The copyright law in the UK is governed by the Copyright, Designs and Patents Act 1988, which came into effect on 1st August 1989. From this date, photographs taken are automatically copyrighted to the person who took the image (unless stated elsewhere in a contract) for their lifetime plus another 70 years. The 70-year period starts at the end of the calendar year in which they pass away.

For photographs taken between 1st July 1912 and 31st July 1989, the copyright belongs to the person who owns the negative or the person or party who commissioned the photograph (unless there was another agreement). Photographs taken before 1912 were owned by the photographer, unless it was taken under commission.

Once a photograph has expired from copyright it is then in the public domain. 

Julia Margaret Cameron

This image of photography pioneer Sir John Herschel was taken by Julia Margaret Cameron in 1867. It is now in the public domain, as Cameron died in 1879 (Image credit: Julia Margaret Cameron)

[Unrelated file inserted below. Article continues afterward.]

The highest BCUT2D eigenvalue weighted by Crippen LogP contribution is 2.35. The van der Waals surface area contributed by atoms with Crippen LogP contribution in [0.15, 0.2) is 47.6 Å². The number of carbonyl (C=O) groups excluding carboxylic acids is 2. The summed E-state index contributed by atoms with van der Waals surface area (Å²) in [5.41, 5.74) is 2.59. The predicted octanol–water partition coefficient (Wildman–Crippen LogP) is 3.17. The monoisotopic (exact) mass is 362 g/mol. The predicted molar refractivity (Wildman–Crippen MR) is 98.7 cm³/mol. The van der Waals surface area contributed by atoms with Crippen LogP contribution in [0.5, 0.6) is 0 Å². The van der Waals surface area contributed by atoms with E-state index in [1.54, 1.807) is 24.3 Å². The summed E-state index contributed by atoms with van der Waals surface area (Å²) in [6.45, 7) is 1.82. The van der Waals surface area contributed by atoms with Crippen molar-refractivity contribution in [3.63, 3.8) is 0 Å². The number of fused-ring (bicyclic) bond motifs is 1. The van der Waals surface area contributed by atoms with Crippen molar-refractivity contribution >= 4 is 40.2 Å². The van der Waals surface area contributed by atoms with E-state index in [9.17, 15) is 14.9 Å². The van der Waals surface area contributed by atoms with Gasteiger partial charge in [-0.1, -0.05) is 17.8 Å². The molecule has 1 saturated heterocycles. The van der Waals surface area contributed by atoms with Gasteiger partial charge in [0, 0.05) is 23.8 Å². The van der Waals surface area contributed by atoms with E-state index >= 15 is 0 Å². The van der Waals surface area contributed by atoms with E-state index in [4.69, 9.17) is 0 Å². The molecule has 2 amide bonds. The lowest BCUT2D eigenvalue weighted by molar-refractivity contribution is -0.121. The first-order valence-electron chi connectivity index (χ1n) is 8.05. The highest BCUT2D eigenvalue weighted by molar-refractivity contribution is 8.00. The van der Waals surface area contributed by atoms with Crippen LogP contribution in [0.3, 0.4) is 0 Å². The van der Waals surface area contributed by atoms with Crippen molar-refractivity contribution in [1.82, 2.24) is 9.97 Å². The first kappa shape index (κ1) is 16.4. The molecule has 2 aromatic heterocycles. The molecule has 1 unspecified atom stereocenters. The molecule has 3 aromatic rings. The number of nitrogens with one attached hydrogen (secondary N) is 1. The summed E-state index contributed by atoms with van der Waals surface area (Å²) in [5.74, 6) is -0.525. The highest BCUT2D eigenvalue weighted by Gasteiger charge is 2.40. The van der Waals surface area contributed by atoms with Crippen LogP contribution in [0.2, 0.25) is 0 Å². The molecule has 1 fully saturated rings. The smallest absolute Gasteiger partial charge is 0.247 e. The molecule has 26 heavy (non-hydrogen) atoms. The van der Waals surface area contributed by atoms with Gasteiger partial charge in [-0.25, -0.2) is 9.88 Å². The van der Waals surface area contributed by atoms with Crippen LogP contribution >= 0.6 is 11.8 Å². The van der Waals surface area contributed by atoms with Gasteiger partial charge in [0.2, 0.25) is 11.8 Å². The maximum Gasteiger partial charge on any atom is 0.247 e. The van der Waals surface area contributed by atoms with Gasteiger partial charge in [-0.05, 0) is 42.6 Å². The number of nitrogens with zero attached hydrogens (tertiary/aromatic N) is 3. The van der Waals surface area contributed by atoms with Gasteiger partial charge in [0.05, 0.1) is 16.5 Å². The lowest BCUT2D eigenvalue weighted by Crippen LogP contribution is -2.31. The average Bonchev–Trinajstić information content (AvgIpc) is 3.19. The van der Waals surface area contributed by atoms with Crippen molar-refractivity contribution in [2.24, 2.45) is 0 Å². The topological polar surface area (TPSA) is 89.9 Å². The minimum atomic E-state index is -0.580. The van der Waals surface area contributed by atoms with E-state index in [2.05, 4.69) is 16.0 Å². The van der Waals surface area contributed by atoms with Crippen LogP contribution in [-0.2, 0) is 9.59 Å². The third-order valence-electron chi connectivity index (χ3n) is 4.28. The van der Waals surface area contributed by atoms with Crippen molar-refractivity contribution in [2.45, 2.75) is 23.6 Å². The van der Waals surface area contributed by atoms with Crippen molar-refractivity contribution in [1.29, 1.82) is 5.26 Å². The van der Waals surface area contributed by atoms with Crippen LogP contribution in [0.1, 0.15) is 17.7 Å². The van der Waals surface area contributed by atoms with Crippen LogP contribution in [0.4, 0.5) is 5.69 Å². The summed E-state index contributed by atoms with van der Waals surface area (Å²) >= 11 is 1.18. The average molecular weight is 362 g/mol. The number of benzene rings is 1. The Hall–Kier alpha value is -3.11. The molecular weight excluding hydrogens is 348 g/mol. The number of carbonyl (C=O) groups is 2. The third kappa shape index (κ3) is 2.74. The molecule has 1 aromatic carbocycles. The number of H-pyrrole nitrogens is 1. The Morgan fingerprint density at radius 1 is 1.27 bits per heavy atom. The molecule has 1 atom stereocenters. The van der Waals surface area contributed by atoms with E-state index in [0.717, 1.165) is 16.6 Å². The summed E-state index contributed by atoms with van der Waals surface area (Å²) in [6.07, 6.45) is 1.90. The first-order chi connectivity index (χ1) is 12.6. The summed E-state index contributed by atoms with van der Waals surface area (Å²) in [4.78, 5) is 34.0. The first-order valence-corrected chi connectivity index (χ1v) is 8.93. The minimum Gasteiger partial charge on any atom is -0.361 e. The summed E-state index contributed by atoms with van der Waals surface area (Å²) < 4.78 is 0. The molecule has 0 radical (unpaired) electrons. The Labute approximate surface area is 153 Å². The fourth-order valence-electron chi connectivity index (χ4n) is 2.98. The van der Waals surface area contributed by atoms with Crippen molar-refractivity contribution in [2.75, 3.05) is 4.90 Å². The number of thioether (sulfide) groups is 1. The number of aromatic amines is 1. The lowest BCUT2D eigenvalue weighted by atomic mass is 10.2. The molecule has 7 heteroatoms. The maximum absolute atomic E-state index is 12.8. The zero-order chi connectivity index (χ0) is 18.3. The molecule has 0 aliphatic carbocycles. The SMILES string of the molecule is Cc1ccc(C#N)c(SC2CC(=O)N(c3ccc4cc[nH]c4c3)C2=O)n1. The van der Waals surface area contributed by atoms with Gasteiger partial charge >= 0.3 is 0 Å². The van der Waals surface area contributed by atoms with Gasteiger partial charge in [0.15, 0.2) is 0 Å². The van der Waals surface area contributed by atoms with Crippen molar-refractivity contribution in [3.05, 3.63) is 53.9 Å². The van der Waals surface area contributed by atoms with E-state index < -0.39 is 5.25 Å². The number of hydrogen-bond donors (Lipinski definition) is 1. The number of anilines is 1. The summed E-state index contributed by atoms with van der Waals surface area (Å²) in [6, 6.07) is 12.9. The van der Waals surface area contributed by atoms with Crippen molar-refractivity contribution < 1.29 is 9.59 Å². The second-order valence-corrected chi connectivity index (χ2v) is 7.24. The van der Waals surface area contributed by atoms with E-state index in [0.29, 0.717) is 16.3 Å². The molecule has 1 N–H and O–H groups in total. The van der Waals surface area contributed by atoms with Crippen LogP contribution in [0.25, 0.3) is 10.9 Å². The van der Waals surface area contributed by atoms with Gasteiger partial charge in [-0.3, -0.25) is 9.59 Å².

There are circumstances when others may access or use your work, and these come under the heading ‘exceptions and fair dealing’. For example, creative works can be used for private study, non-commercial research and teaching. On the government website under ‘Exceptions to Copyright’ it states, ‘If your use is for non-commercial research, you must ensure that the work you reproduce is supported by a sufficient acknowledgement.’ The term ‘Fair Dealing’ means being fair to the copyright owner and acknowledging their ownership. Fair dealing does not cover any commercial use of an image.

There are also exceptions if you are photographing a work that is copyrighted, for example, a building or sculpture or artwork. If that object is in a public space or premises that are open to the public then you are able to photograph it. This comes under the ‘freedom of panorama (FOP)’, a provision in the copyright law to enable photographs and video footage of copyrighted work without infringing on any copyright law that remains in force in such works.